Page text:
A long-term care facility accused in a civil action of fatal negligence might be tempted to settle quickly to avoid months of aggravation and bad publicity. But a recent arbitration case in Georgia involving a nursing home that was wrongly charged shows that you can fight for what's right and win.
It's important to remember in cases such as this—a civil action seeking monetary damages—that the burden of proof rests with the plaintiff.
A former nursing assistant at the nursing home Heritage Park of Savannah claimed a resident's ventilator was turned off, causing this person’s death, and that the nursing home then tried to engage in a cover-up. As a result, the deceased's family took legal action against the nursing home. But they should have talked to others before going that route.
No one else would substantiate what the accuser had told the family. In fact, they said she was dead wrong. The ventilator was on and working properly. The elderly woman simply died of natural causes.
The accuser had been fired by the nursing home prior to making her charges, but her motive for making the accusations remained unclear after the three-day hearing. The arbitrator wrote in his February 4,2010 decision: "While [nursing assistant] Ms. Wright may believe what she reported to the family, she did not report this to the hotline or to the internal investigation until after being terminated, which damages if not destroys her credibility."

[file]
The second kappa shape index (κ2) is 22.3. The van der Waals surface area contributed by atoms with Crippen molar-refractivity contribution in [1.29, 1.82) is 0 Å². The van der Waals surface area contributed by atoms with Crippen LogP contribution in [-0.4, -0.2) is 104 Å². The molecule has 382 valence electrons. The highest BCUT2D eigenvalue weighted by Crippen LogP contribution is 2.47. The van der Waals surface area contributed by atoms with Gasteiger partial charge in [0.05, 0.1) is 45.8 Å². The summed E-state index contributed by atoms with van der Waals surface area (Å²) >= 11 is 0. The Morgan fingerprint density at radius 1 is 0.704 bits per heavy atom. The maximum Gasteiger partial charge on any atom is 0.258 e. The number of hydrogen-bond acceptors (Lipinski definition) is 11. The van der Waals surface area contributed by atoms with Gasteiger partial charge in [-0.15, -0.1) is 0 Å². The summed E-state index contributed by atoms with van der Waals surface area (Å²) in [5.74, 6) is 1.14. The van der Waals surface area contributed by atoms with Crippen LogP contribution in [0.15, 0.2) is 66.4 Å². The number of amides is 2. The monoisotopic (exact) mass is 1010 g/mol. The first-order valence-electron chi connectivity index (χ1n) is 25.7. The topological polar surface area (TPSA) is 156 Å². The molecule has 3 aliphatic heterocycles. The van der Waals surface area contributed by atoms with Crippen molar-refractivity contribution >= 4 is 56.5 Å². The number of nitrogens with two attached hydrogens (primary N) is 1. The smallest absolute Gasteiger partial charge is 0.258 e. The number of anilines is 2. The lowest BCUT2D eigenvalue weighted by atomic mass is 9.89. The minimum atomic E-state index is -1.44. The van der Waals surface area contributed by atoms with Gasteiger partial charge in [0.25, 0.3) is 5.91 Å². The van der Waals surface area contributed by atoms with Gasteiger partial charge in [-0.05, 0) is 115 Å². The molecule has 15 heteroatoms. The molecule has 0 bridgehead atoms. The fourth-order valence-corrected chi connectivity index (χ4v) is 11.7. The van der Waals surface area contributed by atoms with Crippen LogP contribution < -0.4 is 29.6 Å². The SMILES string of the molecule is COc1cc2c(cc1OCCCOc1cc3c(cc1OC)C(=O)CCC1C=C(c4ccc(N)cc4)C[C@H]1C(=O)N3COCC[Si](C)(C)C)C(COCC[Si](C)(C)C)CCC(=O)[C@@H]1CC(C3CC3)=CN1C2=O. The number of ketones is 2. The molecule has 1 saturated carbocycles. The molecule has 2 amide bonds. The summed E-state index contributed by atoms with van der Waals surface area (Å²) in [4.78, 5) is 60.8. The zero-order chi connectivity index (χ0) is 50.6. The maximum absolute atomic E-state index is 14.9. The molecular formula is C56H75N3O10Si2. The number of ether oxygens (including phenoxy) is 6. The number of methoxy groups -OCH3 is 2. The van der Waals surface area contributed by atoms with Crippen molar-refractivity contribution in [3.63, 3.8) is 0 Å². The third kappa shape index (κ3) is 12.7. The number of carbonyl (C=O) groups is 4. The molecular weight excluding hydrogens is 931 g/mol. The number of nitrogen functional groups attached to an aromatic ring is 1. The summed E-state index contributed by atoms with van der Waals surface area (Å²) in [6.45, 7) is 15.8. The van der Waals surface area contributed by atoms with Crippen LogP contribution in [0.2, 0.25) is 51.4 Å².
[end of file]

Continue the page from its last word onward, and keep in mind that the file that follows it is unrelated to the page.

He ruled the claimants failed to prove any of their charges and he ordered them to pay attorneys fees and other costs—a six-figure sum.
The lesson here for any healthcare facility is to identify credible witnesses to counter the accuser.
In addition, obtaining contemporaneous statements from witnesses in response to specific investigation questions can be vital to challenging allegations lodged long after the witnesses have dispersed or memories have faded.
Jason Bring is a partner in the Healthcare/Life Sciences Group at Arnall Golden Gregory LLP in Atlanta, where he leads the firm's long-term care litigation defense practice. Bring regularly writes and speaks on emerging healthcare issues and regulatory initiatives. In addition, he gives presentations nationally and regionally on nursing home defense strategies and trends.